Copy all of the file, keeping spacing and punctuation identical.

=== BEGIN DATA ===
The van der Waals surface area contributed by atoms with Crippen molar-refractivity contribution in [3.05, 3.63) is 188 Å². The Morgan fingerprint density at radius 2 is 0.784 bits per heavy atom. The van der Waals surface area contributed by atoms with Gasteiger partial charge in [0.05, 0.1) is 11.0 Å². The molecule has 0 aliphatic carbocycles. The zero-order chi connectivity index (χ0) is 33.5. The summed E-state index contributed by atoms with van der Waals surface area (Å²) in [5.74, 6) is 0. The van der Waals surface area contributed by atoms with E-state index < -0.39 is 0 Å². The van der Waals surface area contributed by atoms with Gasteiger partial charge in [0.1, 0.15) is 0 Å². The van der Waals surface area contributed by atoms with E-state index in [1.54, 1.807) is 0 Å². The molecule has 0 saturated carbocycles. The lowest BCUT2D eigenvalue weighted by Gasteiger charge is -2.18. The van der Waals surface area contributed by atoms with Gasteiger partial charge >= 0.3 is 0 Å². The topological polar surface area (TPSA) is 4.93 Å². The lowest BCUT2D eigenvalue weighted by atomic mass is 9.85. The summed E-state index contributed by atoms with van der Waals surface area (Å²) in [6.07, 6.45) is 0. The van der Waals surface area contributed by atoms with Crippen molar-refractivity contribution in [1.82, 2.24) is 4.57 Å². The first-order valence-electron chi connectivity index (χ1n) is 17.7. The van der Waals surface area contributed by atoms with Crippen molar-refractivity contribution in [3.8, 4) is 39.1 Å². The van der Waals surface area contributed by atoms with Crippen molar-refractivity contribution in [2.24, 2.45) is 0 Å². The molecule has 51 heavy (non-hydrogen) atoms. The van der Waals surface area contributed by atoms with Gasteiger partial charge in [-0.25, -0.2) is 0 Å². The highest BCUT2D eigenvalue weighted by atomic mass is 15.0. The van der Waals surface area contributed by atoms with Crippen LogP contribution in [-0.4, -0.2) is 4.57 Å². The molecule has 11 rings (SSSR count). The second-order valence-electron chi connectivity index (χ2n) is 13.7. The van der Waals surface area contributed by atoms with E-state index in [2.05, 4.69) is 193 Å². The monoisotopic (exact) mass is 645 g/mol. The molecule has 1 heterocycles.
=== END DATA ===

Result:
The van der Waals surface area contributed by atoms with Crippen molar-refractivity contribution in [3.05, 3.63) is 188 Å². The Morgan fingerprint density at radius 2 is 0.784 bits per heavy atom. The van der Waals surface area contributed by atoms with Gasteiger partial charge in [0.05, 0.1) is 11.0 Å². The molecule has 0 aliphatic carbocycles. The zero-order chi connectivity index (χ0) is 33.5. The summed E-state index contributed by atoms with van der Waals surface area (Å²) in [5.74, 6) is 0. The van der Waals surface area contributed by atoms with E-state index < -0.39 is 0 Å². The van der Waals surface area contributed by atoms with Gasteiger partial charge in [0.1, 0.15) is 0 Å². The van der Waals surface area contributed by atoms with E-state index in [1.54, 1.807) is 0 Å². The molecule has 0 saturated carbocycles. The lowest BCUT2D eigenvalue weighted by Gasteiger charge is -2.18. The van der Waals surface area contributed by atoms with Gasteiger partial charge >= 0.3 is 0 Å². The topological polar surface area (TPSA) is 4.93 Å². The lowest BCUT2D eigenvalue weighted by atomic mass is 9.85. The summed E-state index contributed by atoms with van der Waals surface area (Å²) in [6.07, 6.45) is 0. The van der Waals surface area contributed by atoms with Crippen molar-refractivity contribution in [1.82, 2.24) is 4.57 Å². The first-order valence-electron chi connectivity index (χ1n) is 17.7. The van der Waals surface area contributed by atoms with Crippen molar-refractivity contribution in [3.8, 4) is 39.1 Å². The van der Waals surface area contributed by atoms with Crippen molar-refractivity contribution in [2.24, 2.45) is 0 Å². The molecule has 51 heavy (non-hydrogen) atoms. The van der Waals surface area contributed by atoms with Gasteiger partial charge in [-0.25, -0.2) is 0 Å². The highest BCUT2D eigenvalue weighted by atomic mass is 15.0. The van der Waals surface area contributed by atoms with Crippen LogP contribution in [-0.4, -0.2) is 4.57 Å². The molecule has 11 rings (SSSR count). The second-order valence-electron chi connectivity index (χ2n) is 13.7. The van der Waals surface area contributed by atoms with E-state index in [2.05, 4.69) is 193 Å². The monoisotopic (exact) mass is 645 g/mol. The molecule has 1 heterocycles.